“Plahotniuc and Poroshenko are business partners for many years: they are co-owners of the ‘Detsky Mir’ store in Chisinau, they have been in business together since Soviet times, they have a factory for the production of confectionery products called ‘Bucuria,’ and many other businesses,” says Usatii.
“Today in the Odessa region, near Chisinau, there are proceedings against me, which Plahotniuc uses to avoid being accused of trying to destroy the opposition. At the invitation of [Crimean Prime Minister Sergey] Aksenov, I visited an economic forum in Crimea, and the first charge in one of my criminal cases is ‘an illegal visit to the occupied territory.’ And second — it turns out, I was also there doing some kind of subversive activities. Although I have been there many times before, unfortunately or fortunately, I do not visit Ukraine,” Usatii said at the press conference on Wednesday.
Despite political differences, on the issue of using Ukrainian law enforcement agencies to prosecute the Moldovan opposition, Nastase agrees with Usatii.
“I, unfortunately, have good reason to assume that the Ukrainian law-enforcement agencies are involved in the dirty political game and help carry out a political order to put pressure on me. The purpose is to get me to play by Plahotniuc’s rules in the current presidential campaign and future political processes,” Nastase told “Strana.”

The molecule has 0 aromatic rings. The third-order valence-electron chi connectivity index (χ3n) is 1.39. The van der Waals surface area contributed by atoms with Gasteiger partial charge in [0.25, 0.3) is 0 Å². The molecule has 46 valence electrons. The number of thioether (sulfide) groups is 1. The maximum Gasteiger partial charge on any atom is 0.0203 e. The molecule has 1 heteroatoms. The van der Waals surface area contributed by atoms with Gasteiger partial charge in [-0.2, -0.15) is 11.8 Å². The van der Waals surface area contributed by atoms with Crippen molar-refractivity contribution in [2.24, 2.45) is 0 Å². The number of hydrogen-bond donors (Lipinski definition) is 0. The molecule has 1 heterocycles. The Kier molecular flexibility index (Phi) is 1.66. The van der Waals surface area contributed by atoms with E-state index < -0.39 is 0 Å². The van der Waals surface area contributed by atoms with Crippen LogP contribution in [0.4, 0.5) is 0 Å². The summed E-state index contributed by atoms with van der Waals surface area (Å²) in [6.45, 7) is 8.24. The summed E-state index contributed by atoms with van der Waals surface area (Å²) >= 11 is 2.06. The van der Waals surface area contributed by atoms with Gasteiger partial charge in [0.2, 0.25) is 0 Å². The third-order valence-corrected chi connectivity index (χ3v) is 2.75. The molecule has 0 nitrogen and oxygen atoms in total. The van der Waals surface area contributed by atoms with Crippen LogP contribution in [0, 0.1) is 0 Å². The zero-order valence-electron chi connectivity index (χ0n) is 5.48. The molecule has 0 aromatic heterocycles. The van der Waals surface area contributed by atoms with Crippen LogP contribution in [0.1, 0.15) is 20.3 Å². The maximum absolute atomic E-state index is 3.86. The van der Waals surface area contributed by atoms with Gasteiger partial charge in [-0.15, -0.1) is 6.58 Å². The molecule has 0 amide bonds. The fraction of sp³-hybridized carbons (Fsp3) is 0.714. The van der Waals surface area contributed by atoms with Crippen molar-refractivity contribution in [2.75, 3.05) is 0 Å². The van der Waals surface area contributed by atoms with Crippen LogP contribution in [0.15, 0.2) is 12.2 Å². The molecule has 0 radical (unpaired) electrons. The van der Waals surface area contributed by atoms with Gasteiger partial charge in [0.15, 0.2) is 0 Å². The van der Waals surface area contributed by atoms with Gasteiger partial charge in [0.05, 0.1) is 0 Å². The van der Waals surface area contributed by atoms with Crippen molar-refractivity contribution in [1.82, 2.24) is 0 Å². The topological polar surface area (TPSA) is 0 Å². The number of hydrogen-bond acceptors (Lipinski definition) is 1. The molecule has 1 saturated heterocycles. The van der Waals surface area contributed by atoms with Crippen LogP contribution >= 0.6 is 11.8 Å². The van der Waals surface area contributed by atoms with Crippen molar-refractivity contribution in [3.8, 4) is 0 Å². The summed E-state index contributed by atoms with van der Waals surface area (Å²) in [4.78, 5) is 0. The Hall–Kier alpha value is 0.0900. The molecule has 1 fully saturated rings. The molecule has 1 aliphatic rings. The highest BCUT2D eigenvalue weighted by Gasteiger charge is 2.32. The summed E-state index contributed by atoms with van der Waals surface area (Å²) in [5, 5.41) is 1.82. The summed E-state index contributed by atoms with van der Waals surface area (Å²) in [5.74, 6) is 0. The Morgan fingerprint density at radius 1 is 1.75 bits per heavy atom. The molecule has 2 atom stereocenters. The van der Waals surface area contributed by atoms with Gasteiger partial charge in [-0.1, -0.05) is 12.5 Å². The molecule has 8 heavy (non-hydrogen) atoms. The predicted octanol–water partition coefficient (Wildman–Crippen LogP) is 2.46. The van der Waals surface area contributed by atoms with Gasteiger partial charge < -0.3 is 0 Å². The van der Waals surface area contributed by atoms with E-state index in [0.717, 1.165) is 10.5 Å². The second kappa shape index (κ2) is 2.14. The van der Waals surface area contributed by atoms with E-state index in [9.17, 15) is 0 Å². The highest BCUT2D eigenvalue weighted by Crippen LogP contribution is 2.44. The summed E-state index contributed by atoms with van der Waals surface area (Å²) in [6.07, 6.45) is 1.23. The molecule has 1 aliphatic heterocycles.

Anyway, Nastase will not participate in these elections. After the publication of the candidates’ ratings, it became clear that the main contenders for victory in the presidential election were, from the left-wing forces, pro-Russian candidate Igor Dodon, and from the center-right, pro-European politician Maia Sandu. Last week, Nastase announced his withdrawal in favor of Sandu. The fight became even fiercer.
Candidate Maia Sandu
The campaign for the presidency revolves around the geopolitical vector, said a representative of the Center for Investigative Journalism, Victoria Dodon (no relation to the politician – Ed.). The highest-rated pro-European candidate was the ex-Minister of Education of Moldova, Maia Sandu. Prior to joining the government, Sandu worked as Advisor to the Executive Director of the World Bank in Washington, DC, and was a coordinator of UN development programs.
On Wednesday evening, Marian Lupu — the candidate with pro-European rhetoric who is said to be close to Plahotniuc – withdrew in favor of Maia Sandu. He also made the statement of withdrawal from the race (and support of Sandu) in the company of Plahotniuc. The ex-minister called it a false statement and an attempt to discredit her. Sandu’s chief opponent, Igor Dodon, immediately chimed in, saying that Washington and Plahotniuc agreed on Sandu’s candidacy for president.